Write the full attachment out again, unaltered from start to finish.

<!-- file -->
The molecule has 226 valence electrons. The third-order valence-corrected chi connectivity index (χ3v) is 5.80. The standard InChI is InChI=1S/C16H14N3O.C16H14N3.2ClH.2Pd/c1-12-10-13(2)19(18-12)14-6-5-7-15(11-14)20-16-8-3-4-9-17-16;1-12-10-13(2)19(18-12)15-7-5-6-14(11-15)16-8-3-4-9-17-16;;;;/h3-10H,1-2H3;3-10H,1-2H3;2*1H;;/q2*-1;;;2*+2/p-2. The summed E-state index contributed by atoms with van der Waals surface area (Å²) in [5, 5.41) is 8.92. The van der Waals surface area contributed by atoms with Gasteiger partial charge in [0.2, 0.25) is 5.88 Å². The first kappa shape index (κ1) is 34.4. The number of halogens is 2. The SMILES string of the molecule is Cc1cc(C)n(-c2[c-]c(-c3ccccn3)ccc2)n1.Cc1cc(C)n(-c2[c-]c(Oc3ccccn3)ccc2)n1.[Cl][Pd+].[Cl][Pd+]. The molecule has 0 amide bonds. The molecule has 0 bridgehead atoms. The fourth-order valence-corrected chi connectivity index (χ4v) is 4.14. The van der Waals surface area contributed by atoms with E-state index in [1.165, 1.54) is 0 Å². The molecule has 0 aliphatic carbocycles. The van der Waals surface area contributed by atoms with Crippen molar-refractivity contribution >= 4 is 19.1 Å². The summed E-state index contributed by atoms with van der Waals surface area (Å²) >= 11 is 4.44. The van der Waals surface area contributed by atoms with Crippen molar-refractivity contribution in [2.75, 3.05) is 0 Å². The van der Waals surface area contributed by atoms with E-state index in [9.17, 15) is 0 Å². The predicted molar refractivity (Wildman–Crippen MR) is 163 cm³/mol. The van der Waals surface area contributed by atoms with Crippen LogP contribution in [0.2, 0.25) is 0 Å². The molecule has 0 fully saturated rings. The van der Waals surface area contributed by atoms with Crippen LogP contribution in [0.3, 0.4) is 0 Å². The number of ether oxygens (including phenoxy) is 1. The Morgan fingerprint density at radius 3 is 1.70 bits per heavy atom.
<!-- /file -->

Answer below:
The molecule has 226 valence electrons. The third-order valence-corrected chi connectivity index (χ3v) is 5.80. The standard InChI is InChI=1S/C16H14N3O.C16H14N3.2ClH.2Pd/c1-12-10-13(2)19(18-12)14-6-5-7-15(11-14)20-16-8-3-4-9-17-16;1-12-10-13(2)19(18-12)15-7-5-6-14(11-15)16-8-3-4-9-17-16;;;;/h3-10H,1-2H3;3-10H,1-2H3;2*1H;;/q2*-1;;;2*+2/p-2. The summed E-state index contributed by atoms with van der Waals surface area (Å²) in [5, 5.41) is 8.92. The van der Waals surface area contributed by atoms with Gasteiger partial charge in [0.2, 0.25) is 5.88 Å². The first kappa shape index (κ1) is 34.4. The number of halogens is 2. The SMILES string of the molecule is Cc1cc(C)n(-c2[c-]c(-c3ccccn3)ccc2)n1.Cc1cc(C)n(-c2[c-]c(Oc3ccccn3)ccc2)n1.[Cl][Pd+].[Cl][Pd+]. The molecule has 0 amide bonds. The molecule has 0 bridgehead atoms. The fourth-order valence-corrected chi connectivity index (χ4v) is 4.14. The van der Waals surface area contributed by atoms with E-state index in [1.165, 1.54) is 0 Å². The molecule has 0 aliphatic carbocycles. The van der Waals surface area contributed by atoms with Crippen molar-refractivity contribution >= 4 is 19.1 Å². The summed E-state index contributed by atoms with van der Waals surface area (Å²) >= 11 is 4.44. The van der Waals surface area contributed by atoms with Crippen molar-refractivity contribution in [2.75, 3.05) is 0 Å². The van der Waals surface area contributed by atoms with E-state index in [9.17, 15) is 0 Å². The predicted molar refractivity (Wildman–Crippen MR) is 163 cm³/mol. The van der Waals surface area contributed by atoms with Crippen LogP contribution in [0.2, 0.25) is 0 Å². The molecule has 0 fully saturated rings. The van der Waals surface area contributed by atoms with Crippen LogP contribution in [0.3, 0.4) is 0 Å². The number of ether oxygens (including phenoxy) is 1. The Morgan fingerprint density at radius 3 is 1.70 bits per heavy atom.